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Driven To Distraction

With a '53 truck as his canvas, artist Vincent Valdez set out to tell the story of Chavez Ravine. Easier said than done.

September 16, 2007|Lynell George | Times Staff Writer

VINCENT VALDEZ thought it should be simple enough. The job: Retelling the nasty land-grab saga of Chavez Ravine, with all its vivid twists and turns, in all of its lurid hues. The story was shot through with themes that the young artist often revisited in his work: class and race, haves and have-nots, history and hearsay. The only significant twist in this project was that instead of a using a standard canvas, he'd be layering the narrative onto a truck.

To be precise, it wasn't just any truck but a custom-built, lowrider ice cream truck -- a commission from Ry Cooder intended to help promote Cooder's 2005 album, "Chavez Ravine." It was to be, literally, a vehicle for keeping the story alive and vivid. A way not to forget.

Valdez has seen how easily the forgetting happens; how in the absence of hard facts there's an impulse to invent or embellish -- to fill in the gaps. Holes open up in the timeline and new stories rush in, overtaking the truth. For him, art's always been a way of guarding against erasure, setting the record straight.

Until the truck, he thought of the cycle -- erase/revise/restore -- as something removed from him. But recently he's had a close-up view of just how, and how quickly, history can rewrite itself.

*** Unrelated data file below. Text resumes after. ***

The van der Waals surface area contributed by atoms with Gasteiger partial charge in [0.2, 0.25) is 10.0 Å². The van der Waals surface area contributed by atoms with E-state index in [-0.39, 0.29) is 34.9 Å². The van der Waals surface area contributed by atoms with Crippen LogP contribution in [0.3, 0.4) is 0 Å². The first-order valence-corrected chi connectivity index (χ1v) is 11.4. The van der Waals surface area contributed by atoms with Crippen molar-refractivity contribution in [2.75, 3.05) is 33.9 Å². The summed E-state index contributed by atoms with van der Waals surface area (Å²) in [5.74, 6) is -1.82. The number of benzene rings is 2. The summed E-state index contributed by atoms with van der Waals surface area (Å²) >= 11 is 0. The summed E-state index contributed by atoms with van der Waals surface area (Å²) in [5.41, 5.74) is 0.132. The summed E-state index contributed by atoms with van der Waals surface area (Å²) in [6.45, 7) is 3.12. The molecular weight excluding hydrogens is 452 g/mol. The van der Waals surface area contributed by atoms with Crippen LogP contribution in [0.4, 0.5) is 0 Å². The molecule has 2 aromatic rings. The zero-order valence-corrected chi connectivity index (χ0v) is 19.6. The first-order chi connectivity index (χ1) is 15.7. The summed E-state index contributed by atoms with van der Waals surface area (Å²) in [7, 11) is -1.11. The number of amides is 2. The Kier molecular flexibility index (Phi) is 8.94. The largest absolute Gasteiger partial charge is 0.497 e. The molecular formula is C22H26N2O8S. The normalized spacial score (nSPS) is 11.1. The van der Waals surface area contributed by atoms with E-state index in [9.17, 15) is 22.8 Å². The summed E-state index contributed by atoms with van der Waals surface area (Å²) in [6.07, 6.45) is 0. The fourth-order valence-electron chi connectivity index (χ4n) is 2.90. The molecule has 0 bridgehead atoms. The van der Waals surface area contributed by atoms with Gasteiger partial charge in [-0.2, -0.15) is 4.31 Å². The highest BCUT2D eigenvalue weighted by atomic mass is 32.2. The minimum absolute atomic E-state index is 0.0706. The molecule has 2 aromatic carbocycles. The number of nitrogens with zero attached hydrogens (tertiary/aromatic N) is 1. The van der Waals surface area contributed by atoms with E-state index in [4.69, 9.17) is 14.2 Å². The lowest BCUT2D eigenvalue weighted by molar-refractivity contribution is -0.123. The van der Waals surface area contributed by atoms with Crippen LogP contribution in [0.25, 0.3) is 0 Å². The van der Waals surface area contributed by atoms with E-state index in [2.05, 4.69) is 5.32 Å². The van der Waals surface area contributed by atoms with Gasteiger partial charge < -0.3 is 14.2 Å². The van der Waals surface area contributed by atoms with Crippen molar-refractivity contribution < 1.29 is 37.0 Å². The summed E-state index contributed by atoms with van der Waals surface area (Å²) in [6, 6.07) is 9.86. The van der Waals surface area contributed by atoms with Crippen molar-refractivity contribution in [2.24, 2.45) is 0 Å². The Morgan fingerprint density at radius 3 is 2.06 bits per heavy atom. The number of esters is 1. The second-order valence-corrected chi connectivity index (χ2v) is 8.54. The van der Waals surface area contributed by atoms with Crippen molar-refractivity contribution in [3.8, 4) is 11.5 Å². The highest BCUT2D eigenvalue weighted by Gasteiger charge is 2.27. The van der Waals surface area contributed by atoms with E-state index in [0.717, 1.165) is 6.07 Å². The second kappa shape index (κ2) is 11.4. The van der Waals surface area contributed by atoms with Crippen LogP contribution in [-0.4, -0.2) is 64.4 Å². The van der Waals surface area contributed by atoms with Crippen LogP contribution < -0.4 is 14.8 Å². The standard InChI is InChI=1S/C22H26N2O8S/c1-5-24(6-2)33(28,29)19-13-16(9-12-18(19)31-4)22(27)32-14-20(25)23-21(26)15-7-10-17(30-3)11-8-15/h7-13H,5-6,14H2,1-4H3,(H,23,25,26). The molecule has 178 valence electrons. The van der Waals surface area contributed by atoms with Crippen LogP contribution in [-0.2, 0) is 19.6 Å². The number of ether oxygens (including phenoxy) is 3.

For The Record
Los Angeles Times Thursday, September 20, 2007 Home Edition Main News Part A Page 2 National Desk 2 inches; 71 words Type of Material: Correction
Chavez Ravine: An article in Sunday's Arts & Music section about a project by artist Vincent Valdez that chronicles the history of Chavez Ravine said that the Mexican American, working-class neighborhood was plowed away to make room for Dodger Stadium. Most of the neighborhood's residents had already been removed, and many of the buildings leveled, for a public housing project that was never built. The remainder were cleared for the stadium.
For The Record
Los Angeles Times Sunday, September 23, 2007 Home Edition Sunday Calendar Part E Page 2 Calendar Desk 2 inches; 71 words Type of Material: Correction
Chavez Ravine: An Arts & Music article last Sunday about a project by artist Vincent Valdez that chronicles the history of Chavez Ravine said that the Mexican American, working-class neighborhood was plowed away to make room for Dodger Stadium. Most of the neighborhood's residents had been already been removed, and many of the buildings leveled, for a public housing project that was never built. The remainder were cleared for the stadium.
For The Record
Los Angeles Times Sunday, September 23, 2007 Home Edition Main News Part A Page 2 National Desk 2 inches; 72 words Type of Material: Correction
Chavez Ravine: An article in the Sept. 16 Arts & Music section about a project by artist Vincent Valdez chronicling the history of Chavez Ravine said that the Mexican American working-class neighborhood was plowed away to make room for Dodger Stadium. Most of the neighborhood's residents had already been removed, and many of the buildings leveled, for a public housing project that was never built. The remainder were cleared for the stadium.